Small company owners planning to keep the business in the family

Almost half of UK small and medium-sized business owners look to pass the company on to their children, research finds.

Some 63 per cent reveal they want to keep their business in the family, with 48 per cent of respondents planning to leave it to their children and 13 per cent to a spouse, according to a study of 837 employers by Close Brothers Asset Management.

However, 13 per cent haven’t even thought about succession planning, and well over four in ten (45 per cent) SME owners don’t have plans in place to extract profit from their business when they retire.

The likelihood of an owner being succeeded by their children varies by industry. Those in the transport industry are most likely to pass on their business to the next generation, with three quarters (75 per cent) stating this.

Those in the wholesale and distribution industry are least likely to pass on their business, with 43 per cent stating the same – below the national average.

More than a quarter (26 per cent) in the construction industry admit to not thinking about plans for succession.

Patrick Haines, regional head of advice at Close Brothers Asset Management says, ‘SMEs are the building blocks of the economy, and their longevity is crucial. Many are already multi-generation family businesses, but whether a company is newly formed, or centuries old, it’s encouraging that the majority of SME owners plan to protect their business and its heritage.’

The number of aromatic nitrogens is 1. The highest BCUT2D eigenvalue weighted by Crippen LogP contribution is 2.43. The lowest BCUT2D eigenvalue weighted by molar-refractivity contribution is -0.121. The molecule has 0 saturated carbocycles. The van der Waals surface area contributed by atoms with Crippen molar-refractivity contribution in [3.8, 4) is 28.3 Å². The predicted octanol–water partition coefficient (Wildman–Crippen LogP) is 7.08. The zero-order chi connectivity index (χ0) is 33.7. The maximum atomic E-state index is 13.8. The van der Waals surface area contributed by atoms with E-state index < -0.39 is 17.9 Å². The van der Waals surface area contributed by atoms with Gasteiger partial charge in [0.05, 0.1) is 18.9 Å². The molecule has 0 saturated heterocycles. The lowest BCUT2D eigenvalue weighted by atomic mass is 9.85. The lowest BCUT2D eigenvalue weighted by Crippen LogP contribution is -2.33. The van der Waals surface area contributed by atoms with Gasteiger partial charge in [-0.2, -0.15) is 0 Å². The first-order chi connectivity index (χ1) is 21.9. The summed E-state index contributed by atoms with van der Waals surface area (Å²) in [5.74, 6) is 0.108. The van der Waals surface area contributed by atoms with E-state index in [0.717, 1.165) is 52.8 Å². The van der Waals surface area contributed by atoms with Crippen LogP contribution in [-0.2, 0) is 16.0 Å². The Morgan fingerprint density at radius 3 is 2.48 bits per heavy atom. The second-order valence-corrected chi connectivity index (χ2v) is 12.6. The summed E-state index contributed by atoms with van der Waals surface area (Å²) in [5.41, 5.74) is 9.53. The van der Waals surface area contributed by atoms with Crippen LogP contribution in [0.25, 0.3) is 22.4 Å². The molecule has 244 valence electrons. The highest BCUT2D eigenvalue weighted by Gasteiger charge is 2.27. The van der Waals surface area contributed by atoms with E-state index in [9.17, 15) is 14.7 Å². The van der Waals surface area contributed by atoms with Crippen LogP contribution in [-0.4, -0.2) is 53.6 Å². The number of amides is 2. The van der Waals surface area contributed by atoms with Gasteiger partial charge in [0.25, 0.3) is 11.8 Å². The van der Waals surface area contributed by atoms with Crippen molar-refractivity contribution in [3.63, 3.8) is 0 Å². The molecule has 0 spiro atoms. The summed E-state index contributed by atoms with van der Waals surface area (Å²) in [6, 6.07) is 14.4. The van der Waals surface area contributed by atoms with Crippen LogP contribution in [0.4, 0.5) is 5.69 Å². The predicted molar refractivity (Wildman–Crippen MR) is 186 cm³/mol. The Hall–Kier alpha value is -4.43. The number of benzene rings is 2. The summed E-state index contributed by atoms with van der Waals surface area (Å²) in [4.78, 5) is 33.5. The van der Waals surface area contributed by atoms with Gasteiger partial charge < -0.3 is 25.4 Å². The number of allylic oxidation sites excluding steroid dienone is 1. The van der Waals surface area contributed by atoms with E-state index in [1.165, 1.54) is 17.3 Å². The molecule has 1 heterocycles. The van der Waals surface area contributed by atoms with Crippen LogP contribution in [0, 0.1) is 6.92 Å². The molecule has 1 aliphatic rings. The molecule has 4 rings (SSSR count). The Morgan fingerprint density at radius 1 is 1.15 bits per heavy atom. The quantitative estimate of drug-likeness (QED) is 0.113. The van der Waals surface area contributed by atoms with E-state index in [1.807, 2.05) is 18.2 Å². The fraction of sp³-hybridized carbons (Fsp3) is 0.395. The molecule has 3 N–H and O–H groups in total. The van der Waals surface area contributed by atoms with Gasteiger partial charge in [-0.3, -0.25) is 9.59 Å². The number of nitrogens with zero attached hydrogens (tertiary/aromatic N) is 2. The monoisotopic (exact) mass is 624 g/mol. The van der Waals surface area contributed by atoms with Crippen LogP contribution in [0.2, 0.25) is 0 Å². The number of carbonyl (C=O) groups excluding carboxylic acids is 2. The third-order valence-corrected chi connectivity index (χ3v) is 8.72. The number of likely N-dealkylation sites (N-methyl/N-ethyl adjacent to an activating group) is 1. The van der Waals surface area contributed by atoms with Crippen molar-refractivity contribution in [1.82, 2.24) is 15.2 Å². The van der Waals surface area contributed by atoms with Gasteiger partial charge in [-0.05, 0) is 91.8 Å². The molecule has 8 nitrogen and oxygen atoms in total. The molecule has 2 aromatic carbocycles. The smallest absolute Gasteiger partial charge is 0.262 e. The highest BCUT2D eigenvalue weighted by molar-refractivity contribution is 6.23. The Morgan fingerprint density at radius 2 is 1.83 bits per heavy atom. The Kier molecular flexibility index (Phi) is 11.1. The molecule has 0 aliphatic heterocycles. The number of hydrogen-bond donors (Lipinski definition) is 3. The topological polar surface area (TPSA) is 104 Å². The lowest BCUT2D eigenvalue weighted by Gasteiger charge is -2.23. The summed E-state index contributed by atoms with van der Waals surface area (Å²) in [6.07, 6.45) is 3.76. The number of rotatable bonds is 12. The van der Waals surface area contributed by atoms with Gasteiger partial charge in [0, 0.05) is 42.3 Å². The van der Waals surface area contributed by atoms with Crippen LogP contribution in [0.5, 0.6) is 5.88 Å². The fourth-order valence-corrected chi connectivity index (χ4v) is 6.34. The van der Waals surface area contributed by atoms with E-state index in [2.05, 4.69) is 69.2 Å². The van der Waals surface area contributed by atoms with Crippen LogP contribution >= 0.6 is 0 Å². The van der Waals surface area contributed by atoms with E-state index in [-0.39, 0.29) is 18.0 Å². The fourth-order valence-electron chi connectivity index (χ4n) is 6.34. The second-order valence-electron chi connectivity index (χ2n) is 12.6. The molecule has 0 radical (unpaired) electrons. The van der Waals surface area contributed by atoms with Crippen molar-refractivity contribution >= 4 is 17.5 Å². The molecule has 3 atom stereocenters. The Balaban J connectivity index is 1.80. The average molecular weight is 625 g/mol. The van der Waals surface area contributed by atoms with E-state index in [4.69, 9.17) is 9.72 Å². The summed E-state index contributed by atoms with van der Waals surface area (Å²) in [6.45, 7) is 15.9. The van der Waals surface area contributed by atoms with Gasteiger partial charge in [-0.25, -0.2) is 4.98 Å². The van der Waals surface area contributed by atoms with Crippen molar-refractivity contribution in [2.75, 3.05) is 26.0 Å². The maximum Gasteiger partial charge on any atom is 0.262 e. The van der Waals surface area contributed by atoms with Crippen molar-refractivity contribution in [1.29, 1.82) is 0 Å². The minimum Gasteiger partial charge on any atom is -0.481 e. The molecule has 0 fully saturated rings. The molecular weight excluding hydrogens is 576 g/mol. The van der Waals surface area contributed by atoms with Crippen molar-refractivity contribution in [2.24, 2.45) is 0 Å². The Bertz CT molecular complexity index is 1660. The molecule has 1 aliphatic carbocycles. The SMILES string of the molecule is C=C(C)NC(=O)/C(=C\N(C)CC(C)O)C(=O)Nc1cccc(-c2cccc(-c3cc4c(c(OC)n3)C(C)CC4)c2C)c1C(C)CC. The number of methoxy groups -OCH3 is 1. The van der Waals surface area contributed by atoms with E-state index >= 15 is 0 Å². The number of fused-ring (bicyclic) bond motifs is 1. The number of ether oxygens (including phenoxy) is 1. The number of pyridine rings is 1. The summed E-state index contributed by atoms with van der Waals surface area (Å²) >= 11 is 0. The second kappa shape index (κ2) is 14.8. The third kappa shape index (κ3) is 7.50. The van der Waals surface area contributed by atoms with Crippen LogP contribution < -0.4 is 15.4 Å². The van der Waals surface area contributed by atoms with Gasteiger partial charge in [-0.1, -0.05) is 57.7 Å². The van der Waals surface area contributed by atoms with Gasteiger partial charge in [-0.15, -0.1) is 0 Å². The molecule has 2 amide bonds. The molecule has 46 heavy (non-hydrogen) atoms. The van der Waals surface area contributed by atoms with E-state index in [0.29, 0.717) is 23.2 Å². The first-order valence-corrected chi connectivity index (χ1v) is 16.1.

Although people are looking at succession planning there are many that aren’t looking at the tax implications that come with their retirement.

Well over four in ten (45 per cent) SME owners don’t have plans in place to cope with the tax implications of extracting profit from their business when they retire. Furthermore, 8 per cent have no understanding at all of the tax implications of taking profit from the business.

Haines continues, ‘Business owners need to ensure they have the relevant plans in place to maximise profit from their business when they retire to help fund their retirement. The hard work that goes into setting up and running a business can be lost if proper planning isn’t in position when approaching retirement.

‘This can be simple if business owners seek the right guidance early, placing them in a stronger position to protect their wealth.’

Further reading on family businesses

Ben Lobel

Delphine Hintz

Ben Lobel was the editor of from 2010 to 2018. He specialises in writing for start-up and scale-up companies in the areas of finance, marketing and HR.

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Family businesses